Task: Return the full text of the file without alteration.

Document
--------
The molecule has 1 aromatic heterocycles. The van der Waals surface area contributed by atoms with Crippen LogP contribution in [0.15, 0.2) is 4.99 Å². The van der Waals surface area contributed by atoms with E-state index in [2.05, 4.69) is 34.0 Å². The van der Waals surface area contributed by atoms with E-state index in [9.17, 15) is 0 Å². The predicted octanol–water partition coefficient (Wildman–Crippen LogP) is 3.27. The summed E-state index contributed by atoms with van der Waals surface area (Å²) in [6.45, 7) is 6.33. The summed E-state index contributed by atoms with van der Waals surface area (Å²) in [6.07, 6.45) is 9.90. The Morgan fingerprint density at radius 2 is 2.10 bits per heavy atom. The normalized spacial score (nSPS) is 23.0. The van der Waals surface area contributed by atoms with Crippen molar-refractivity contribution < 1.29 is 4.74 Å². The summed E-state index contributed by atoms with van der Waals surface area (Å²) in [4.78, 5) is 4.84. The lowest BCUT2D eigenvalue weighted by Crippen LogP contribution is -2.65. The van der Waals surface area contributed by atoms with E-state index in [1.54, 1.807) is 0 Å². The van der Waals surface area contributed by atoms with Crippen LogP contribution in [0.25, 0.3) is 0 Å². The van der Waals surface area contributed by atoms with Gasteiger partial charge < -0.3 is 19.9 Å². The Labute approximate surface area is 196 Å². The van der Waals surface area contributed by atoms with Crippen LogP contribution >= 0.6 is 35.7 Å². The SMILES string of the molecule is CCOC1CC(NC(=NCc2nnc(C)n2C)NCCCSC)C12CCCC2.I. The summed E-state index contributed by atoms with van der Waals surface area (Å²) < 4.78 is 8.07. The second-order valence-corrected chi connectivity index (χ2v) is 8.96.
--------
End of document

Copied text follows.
The molecule has 1 aromatic heterocycles. The van der Waals surface area contributed by atoms with Crippen LogP contribution in [0.15, 0.2) is 4.99 Å². The van der Waals surface area contributed by atoms with E-state index in [2.05, 4.69) is 34.0 Å². The van der Waals surface area contributed by atoms with E-state index in [9.17, 15) is 0 Å². The predicted octanol–water partition coefficient (Wildman–Crippen LogP) is 3.27. The summed E-state index contributed by atoms with van der Waals surface area (Å²) in [6.45, 7) is 6.33. The summed E-state index contributed by atoms with van der Waals surface area (Å²) in [6.07, 6.45) is 9.90. The Morgan fingerprint density at radius 2 is 2.10 bits per heavy atom. The normalized spacial score (nSPS) is 23.0. The van der Waals surface area contributed by atoms with Crippen molar-refractivity contribution < 1.29 is 4.74 Å². The summed E-state index contributed by atoms with van der Waals surface area (Å²) in [4.78, 5) is 4.84. The lowest BCUT2D eigenvalue weighted by Crippen LogP contribution is -2.65. The van der Waals surface area contributed by atoms with E-state index in [1.54, 1.807) is 0 Å². The van der Waals surface area contributed by atoms with Crippen LogP contribution in [0.25, 0.3) is 0 Å². The van der Waals surface area contributed by atoms with Gasteiger partial charge < -0.3 is 19.9 Å². The Labute approximate surface area is 196 Å². The van der Waals surface area contributed by atoms with Crippen LogP contribution >= 0.6 is 35.7 Å². The SMILES string of the molecule is CCOC1CC(NC(=NCc2nnc(C)n2C)NCCCSC)C12CCCC2.I. The summed E-state index contributed by atoms with van der Waals surface area (Å²) < 4.78 is 8.07. The second-order valence-corrected chi connectivity index (χ2v) is 8.96.